Saturday, 19 November 2011

Second class citizens?

We went out shopping at the local large shopping centre on Wednesday and it prompted me to write about the widely different ways in which people act towards me. Some are lovely and give you that warm feeling you get when something unexpected and nice happens. The contrast is when people don't even acknowledge your existence, ignore you at best or actively try to avoid having to get anywhere near you. Or stare at you as if you're a circus exhibit or something. Let me give some examples.

Whenever we go out, which isn't often, I use my mototrised wheelchair with my legs elevated at 90° as usual. We lose track of the number of times that people walk straight in front of us as if we don't exist, wthout an apology or even a look in our direction. Then you get the people who stand in the way and make no attempt to move despite your calls of 'Excuse us please'. The most annoying are those who leap into a lift and then don't wait for you to get into it, often when you were the first ones there in the first place. You can see them frantically pushing the button so that the lift will go and they won't have to share a lift with a disabled person. God forbid!!

Shops who insist on having all sorts of gumph in the aisles are another example of how whelchair users' access is completely ignored despite legislation setting out what they should do. It is hard enough to get around shops at the best of times especially when I am twice as long as a normal wheelchair. Having baskets of stuff, or pointless displays stuck everywhere makes it even harder. I've lost count of the number of times Eric has had to move things and even then it's a very tight squeeze. Robert Dyas, W H Smith, Game, The Works and the vast majority of clothes shops I'm pointing at you!! Really looking forward to the Xmas period as you can imagine! Is it any wonder that the vast majority of things I buy are online? Why should I have to do that just because I have CRPS and in a wheelchair?

Then there's trying to queue and pay for things. The barriers they use are impossible to navigate, the counters are out of reach and now we have chip and pin it is even harder because you can't reach the machine to key your number in. If Eric wasn't with me I'd be completely unable to shop. He pays for everything apart from the occasional accessible counter. I did have a really lovely experience in Primark. They have a disabled till at the end so you don't have to queue. The woman who served me was lovely, put the card in for me, made the effort to move the machine so I could put my PIN in (most don't). She then came round from behind the counter and put the bag on the back of my wheelchair. The exception to the norm but it really made me feel like an ordinary shopper just for once. Like everything else going shopping could be an incredibly frustrating experience, but we do our best to make sure it isn't.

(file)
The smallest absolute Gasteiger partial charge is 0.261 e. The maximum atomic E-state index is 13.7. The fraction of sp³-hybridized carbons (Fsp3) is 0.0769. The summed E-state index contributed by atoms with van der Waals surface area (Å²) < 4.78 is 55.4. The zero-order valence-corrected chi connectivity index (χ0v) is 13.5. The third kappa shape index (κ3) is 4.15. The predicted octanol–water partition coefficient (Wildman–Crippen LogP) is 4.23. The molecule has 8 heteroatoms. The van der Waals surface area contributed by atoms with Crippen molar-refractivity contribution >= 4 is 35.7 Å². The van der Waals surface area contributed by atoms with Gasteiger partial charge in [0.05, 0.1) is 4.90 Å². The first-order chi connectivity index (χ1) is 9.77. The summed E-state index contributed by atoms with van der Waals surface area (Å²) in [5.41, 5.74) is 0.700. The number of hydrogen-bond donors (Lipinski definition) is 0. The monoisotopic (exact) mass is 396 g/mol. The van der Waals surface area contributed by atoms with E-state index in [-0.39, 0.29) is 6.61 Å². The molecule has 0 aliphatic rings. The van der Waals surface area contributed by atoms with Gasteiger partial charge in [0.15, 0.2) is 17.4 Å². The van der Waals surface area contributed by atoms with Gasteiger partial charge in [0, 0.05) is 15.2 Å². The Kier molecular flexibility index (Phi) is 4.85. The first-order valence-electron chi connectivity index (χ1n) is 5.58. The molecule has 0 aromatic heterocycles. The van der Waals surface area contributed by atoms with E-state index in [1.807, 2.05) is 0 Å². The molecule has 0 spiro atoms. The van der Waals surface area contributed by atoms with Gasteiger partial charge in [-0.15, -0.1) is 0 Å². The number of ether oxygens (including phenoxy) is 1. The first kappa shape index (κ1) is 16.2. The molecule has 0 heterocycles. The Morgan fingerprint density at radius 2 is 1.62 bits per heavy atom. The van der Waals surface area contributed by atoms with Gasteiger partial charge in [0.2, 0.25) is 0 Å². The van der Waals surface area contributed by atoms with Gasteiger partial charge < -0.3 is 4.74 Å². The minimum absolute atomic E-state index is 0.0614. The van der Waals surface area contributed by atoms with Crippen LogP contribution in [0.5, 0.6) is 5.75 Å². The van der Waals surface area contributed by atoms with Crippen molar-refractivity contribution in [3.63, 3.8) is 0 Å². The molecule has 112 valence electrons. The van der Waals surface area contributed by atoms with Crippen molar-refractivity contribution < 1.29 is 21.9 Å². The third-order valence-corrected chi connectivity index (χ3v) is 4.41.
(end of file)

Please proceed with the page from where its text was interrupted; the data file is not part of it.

Contrast this with the people who offer help when I cry out in pain getting in or out of the car. Or those who move out of the way so that you can get through without having to stop, will hold doors open, pass you things from a shelf you can't reach. Carry things to a table for you. Those shop assistants that go out of their way to make sure you're happy. Such simple acts of kindness but mean the world to someone who cannot go about life as they used to. You also get lovely people who will not only just pass by, but will smile, say 'hello' and even stop and chat to you (usually having a dog around helps this). I always make a point of thanking them profusely because their small act of kindness makes me feel good about myself. Hopefully by making a point of thanking them they will feel good about themselves as well.

It wasn't until I became disabled that I realised just where we sit in society. The world is not made for the disabled person. I wouldn't expect it to be completely as we are a minority group. However my experiences over the last six years show that there is great deal that needs to be done before we can have anything like a similar experience to able-bodied people. From transport to shop layout, the world is an obstacle course, and one that isn't getting any easier. There are so many things that I cannot access, should I want to. I cannot join an archery club anywhere locally because they have no wheelchair archers and the regimented way that they shoot means that I simply can't keep up. And of course that is before I take into account other issues caused by the CRPS which makes doing anything more difficult. I applied for Archery tickets at the Paralympics next year and was lucky enough to get them. Assuming I will be up to going, which we won't be able to tell until the day, it will be interesting to see just how disabled friendly the venue will be. Should be brilliant you'd have thought? I won't be holding my breath.

My final thought goes to those thoughtful, wonderful people who make our lives easier. Sometimes in the smallest of ways. I salute you and thank you for your kindness.

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